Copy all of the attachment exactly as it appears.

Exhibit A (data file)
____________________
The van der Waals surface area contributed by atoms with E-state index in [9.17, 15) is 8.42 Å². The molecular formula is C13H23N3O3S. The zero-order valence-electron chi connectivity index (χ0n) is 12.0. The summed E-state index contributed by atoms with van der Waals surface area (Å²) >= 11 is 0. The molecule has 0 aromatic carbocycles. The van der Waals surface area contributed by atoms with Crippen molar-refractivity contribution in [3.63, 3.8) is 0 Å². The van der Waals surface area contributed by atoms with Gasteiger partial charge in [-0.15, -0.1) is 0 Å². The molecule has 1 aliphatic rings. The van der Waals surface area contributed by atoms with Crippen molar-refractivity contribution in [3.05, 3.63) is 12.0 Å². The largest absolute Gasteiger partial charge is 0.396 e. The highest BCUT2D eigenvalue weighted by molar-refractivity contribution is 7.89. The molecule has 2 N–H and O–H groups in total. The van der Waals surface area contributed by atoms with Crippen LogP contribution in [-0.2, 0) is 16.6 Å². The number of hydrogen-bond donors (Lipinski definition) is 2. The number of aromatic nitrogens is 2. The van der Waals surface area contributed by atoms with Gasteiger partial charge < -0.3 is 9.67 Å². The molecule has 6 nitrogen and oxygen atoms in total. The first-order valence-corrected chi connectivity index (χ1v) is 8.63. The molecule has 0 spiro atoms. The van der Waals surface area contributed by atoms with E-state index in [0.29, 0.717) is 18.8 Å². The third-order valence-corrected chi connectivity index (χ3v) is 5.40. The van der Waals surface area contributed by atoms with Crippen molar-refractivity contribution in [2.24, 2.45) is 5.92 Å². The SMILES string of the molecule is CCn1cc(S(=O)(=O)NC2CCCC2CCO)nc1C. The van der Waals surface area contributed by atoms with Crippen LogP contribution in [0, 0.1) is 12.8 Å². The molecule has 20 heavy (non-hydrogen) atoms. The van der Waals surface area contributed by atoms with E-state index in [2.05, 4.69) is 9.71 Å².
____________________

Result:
The van der Waals surface area contributed by atoms with E-state index in [9.17, 15) is 8.42 Å². The molecular formula is C13H23N3O3S. The zero-order valence-electron chi connectivity index (χ0n) is 12.0. The summed E-state index contributed by atoms with van der Waals surface area (Å²) >= 11 is 0. The molecule has 0 aromatic carbocycles. The van der Waals surface area contributed by atoms with Crippen molar-refractivity contribution in [3.63, 3.8) is 0 Å². The van der Waals surface area contributed by atoms with Gasteiger partial charge in [-0.15, -0.1) is 0 Å². The molecule has 1 aliphatic rings. The van der Waals surface area contributed by atoms with Crippen molar-refractivity contribution in [3.05, 3.63) is 12.0 Å². The largest absolute Gasteiger partial charge is 0.396 e. The highest BCUT2D eigenvalue weighted by molar-refractivity contribution is 7.89. The molecule has 2 N–H and O–H groups in total. The van der Waals surface area contributed by atoms with Crippen LogP contribution in [-0.2, 0) is 16.6 Å². The number of hydrogen-bond donors (Lipinski definition) is 2. The number of aromatic nitrogens is 2. The van der Waals surface area contributed by atoms with Gasteiger partial charge < -0.3 is 9.67 Å². The molecule has 6 nitrogen and oxygen atoms in total. The first-order valence-corrected chi connectivity index (χ1v) is 8.63. The molecule has 0 spiro atoms. The van der Waals surface area contributed by atoms with E-state index in [0.29, 0.717) is 18.8 Å². The third-order valence-corrected chi connectivity index (χ3v) is 5.40. The van der Waals surface area contributed by atoms with Crippen molar-refractivity contribution in [2.24, 2.45) is 5.92 Å². The SMILES string of the molecule is CCn1cc(S(=O)(=O)NC2CCCC2CCO)nc1C. The van der Waals surface area contributed by atoms with Crippen LogP contribution in [0, 0.1) is 12.8 Å². The molecule has 20 heavy (non-hydrogen) atoms. The van der Waals surface area contributed by atoms with E-state index in [2.05, 4.69) is 9.71 Å².